Let's Get Visual: A Note About Infographics
Updated: Mar 31
This was written for CAS 832: Strategic Message Development in the Michigan State University Strategic Communications MA program.
Infographics offer a creative, compelling canvas for all strategic communication. Whereas typical graphic elements—photos, graphs, charts, or pull quotes—may compliment collateral, infographics offer a visual representation of data and ideas. Legorburu and McColl (2014) suggest that communications professionals stop creating ads and start creating worlds. Infographics move towards that trend. In fact, content management systems giant Salesforce recently acquired big data firm Tableau Software (Lunden, 2019). Tableau operates as a data analytics platform specializing in converting data and analytics into visual platforms. Erin (2017) describes infographics as the “Parmesan cheese to the Internet’s spaghetti.” Whether you are a pro graphic designer or a novice, one thing is clear: the days of presenting ideas through long and bloated PowerPoint presentations are over. The purpose of this paper is to present and discuss an infographic (Appendix A) aligned with my organizing idea: “Characterized by Care.”
Picturing Home Care
Infographics have proven successful at Midwest Family Care (MFC). We are able to present health care data and trends in a way that seems comforting, not intimidating. Often, health information can present as depressing. I often wonder if there is a barrier with our industry for people who cannot or do not want to picture themselves or their loved ones getting older. There is always a “that happens to other people” aspect involved in health care. The challenge is to present data in a way that demonstrates our organizational understanding of current trends in our markets. Utilizing current, credible citations, I can position MFC as industry experts and MFC’s C-suite as content experts in the Madison market.
We have four divisions of the company, each with a specific audience and mission. Thus cramming this much mixed messaging into one infographic would present like blue text on a lime-green reverse—ineffective and nonintuitive. For the infographic in this assignment, I focused on home care. This division is the company’s biggest revenue generator and represents our flagship service. If this was a current campaign, I would create an infographic for each division of the company. I wanted to create a beginning, a middle, and an end. The headline is the title, the middle is the storyline, and the organizing idea is the pinnacle (reinforcing the story concept). I tried to not only rely on graphics, but to find ways to transform type into graphics. Most of the sourcing is from the national chapter of the Home Care Association of America—a membership association designed to advocate for nonmedical, private duty home care providers (Home Care Pulse, 2014).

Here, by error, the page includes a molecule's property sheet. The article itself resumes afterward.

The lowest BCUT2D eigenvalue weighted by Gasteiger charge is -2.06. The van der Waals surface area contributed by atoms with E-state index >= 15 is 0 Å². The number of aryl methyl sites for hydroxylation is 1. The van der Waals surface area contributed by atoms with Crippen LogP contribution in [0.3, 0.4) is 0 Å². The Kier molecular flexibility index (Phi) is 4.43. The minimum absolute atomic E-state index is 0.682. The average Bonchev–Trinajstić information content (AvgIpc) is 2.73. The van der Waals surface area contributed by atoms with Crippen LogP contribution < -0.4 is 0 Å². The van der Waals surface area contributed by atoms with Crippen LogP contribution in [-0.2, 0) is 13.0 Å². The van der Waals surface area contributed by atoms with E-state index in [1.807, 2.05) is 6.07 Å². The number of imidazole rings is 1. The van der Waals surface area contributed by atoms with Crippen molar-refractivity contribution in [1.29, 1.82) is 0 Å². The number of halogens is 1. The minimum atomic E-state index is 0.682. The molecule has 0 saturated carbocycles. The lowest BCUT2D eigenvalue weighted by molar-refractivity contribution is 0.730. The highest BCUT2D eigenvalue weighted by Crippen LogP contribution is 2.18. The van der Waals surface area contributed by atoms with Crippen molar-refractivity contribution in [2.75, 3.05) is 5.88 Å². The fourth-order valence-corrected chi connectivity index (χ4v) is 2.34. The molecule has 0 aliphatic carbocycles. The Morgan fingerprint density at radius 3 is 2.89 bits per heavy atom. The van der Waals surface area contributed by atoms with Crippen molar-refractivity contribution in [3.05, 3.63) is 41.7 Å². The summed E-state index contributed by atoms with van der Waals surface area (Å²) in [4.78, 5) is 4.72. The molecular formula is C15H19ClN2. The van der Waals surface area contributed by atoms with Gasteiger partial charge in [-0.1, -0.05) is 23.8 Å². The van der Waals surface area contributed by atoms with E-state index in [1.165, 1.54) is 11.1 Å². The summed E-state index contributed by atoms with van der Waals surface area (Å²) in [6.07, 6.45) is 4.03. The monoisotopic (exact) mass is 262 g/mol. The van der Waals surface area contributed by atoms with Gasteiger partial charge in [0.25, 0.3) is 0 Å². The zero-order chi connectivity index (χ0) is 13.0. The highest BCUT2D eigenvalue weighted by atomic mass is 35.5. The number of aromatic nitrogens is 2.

Finally, I strived for a clean design. I chose two of our four logo colors to avoid a busy, noisy look. I am partial to the blue in our logo because of the psychology of color: blue elicits security, integrity, tranquility, and peace (Lofgren, 2019). I tried to present statistics, services, and story in a way that would not only inform, but prompt someone to contact the company.
Besides a professional polish, infographics are great for job security. In an age where anyone can download an app and start designing, infographics are a way for marketing professionals to combine design basics, strategy, and creativity. So, the next time leadership requests collateral, a shrewd marketer should reply: let’s get visual.
Erin, A. (2014, January 9). The pros and cons of using visual assets. Retrieved from https://blog.hubspot.com/agency/the-pros-and-cons-of-using-visual-assets
Home Care Pulse. (2014, May 22). What is the HCAOA (Home Care Association of America)?
Retrieved from https://www.homecarepulse.com/articles/hcaoa-home-care-association-america/
Legorburu, G., & McColl, D. (2014). Storyscaping: Stop Creating Ads, Start Creating Worlds.[Kindle version]. Hoboken, NJ: Wiley & Sons.
Lofgren, L. (2019, April 17). The psychology of color. Retrieved from https://www.quicksprout.com/psychology-of-color/
Lunden, I. (2019, June 10). Salesforce is buying data visualization company Tableau for $15.7B in all-stock deal. Retrieved from https://techcrunch.com/2019/06/10/salesforce-is-buying-data-visualization-company-tableau-for-15-7b-in-all-stock-deal/
McColl, D. (2015, September 1). Making purpose a priority. Retrieved from https://www.storyscaping.com/make-purpose-a-priority/
McCormack, J. (2014). Brief: Make a bigger impact by saying less.[Kindle version]. Hoboken, NJ: Wiley & Sons.
Woods, B. (2019, April 9). America’s $103 billion home health-care system is in crisis as worker shortage worsens. Retrieved from https://www.cnbc.com/2019/04/09/us-home-healthcare-system-is-in-crisis-as-worker-shortages-worsen.html